"We sell bulls as terminal sires to all sorts of farmers all over the North Island," Bell says. "Our goal is to ensure that the bulls we sell are structurally sound and create no calving problems over mixed-breed cows. The calves they sire will be early-maturing, well-muscled cattle. To achieve this goal we use American or Canadian genetics over our French cows. The resulting calves are often polled and are smoother in the shoulder than the dams."

Bell and Daniel were pleased but not surprised to see charolais weaners getting top dollar at the recent Beef Expo sales.

She is constantly looking at genetics to see how she can improve her herd.

"I've been using different genetics for a long time to get it right for our clients and to also be commercially viable for myself," Bell says. "All our cattle are performance-recorded using the Colorado State University EBV analysis. It is a great tool to have as a breeder.

"In saying that, I believe the breeders' knowledge of the family lines and the traits within those lines is also important. A breeder needs the ability to structurally assess the females they keep and the bulls they use and to be ruthless in culling poor-performing animals. You need to keep your breeding objectives in mind and breed selectively and consistently."

This is a far cry from the charolais breeding disaster of the 1970s.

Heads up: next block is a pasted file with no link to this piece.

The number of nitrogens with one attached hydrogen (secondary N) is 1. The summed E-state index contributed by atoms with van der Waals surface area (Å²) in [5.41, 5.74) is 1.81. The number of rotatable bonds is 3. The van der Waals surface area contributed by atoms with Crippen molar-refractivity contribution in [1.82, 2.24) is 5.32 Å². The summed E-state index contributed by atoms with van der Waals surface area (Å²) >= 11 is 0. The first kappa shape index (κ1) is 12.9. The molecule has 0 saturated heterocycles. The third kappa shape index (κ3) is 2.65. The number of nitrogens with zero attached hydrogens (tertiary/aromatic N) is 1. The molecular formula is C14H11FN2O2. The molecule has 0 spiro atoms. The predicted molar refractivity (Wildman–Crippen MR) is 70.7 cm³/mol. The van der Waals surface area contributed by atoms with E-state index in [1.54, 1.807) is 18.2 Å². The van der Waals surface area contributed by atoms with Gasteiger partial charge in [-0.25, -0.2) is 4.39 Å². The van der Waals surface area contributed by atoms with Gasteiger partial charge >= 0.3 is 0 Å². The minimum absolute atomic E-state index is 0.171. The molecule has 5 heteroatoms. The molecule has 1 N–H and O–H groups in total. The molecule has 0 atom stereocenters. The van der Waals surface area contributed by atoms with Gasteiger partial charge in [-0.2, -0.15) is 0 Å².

The semen of the French breed was imported for trials at Lincoln and Ruakura in 1965, and by a commercial farmer the following year.

New Zealand beef breeders hoped to use these large animals to improve the productivity of traditional breeds. However, they had calving difficulties and high feed requirements and as a result didn't replace angus or hereford cattle in commercial herds. Instead, they found their place as a second-to-none terminal sire.

Bell says her overall aim is to breed cattle that perform well as terminal sires.

"I want to keep providing people with good bulls, increasing meat and growth without losing temperament," she says. "The feedback from clients has been positive and helpful in meeting these objectives."

Charolais have rarely been used over dairy cattle in New Zealand, but Bell has been breeding charolais bulls to use over her own dairy cows for many years.

Last year, Imac, a low birthweight charolais bull, was borrowed by a dairy farmer. The resulting calves were born in the range of high 30 to mid 40 kilograms to all breeds of dairy cows with no calving problems. The farmer is extremely pleased with the results.

"A four-day-old charolais-dairy cross calf is a commodity rather than a by-product," Daniel says. "They are fetching $250 a calf for four-day-old heifers and $300 for bull calves in the paddock."

Bell will be collecting semen from Imac and if all goes well this will be available for sale later this year.

Bell is on the council of the New Zealand Charolais Cattle Society, established in 1968, and is a keen advocate of the breed. So much so that she has agreed to fly the charolais flag at this year's National Agricultural Fieldays. It has been a long time since the charolais breed has been showcased at a national event.

Bell enjoys showing her animals at A&P shows around the country, where she can benchmark her cattle against others. She is also a registered judge.

"I find it a pleasure to look at my charolais herd, to own them and to know that I have bred those animals," she says.

 - Stuff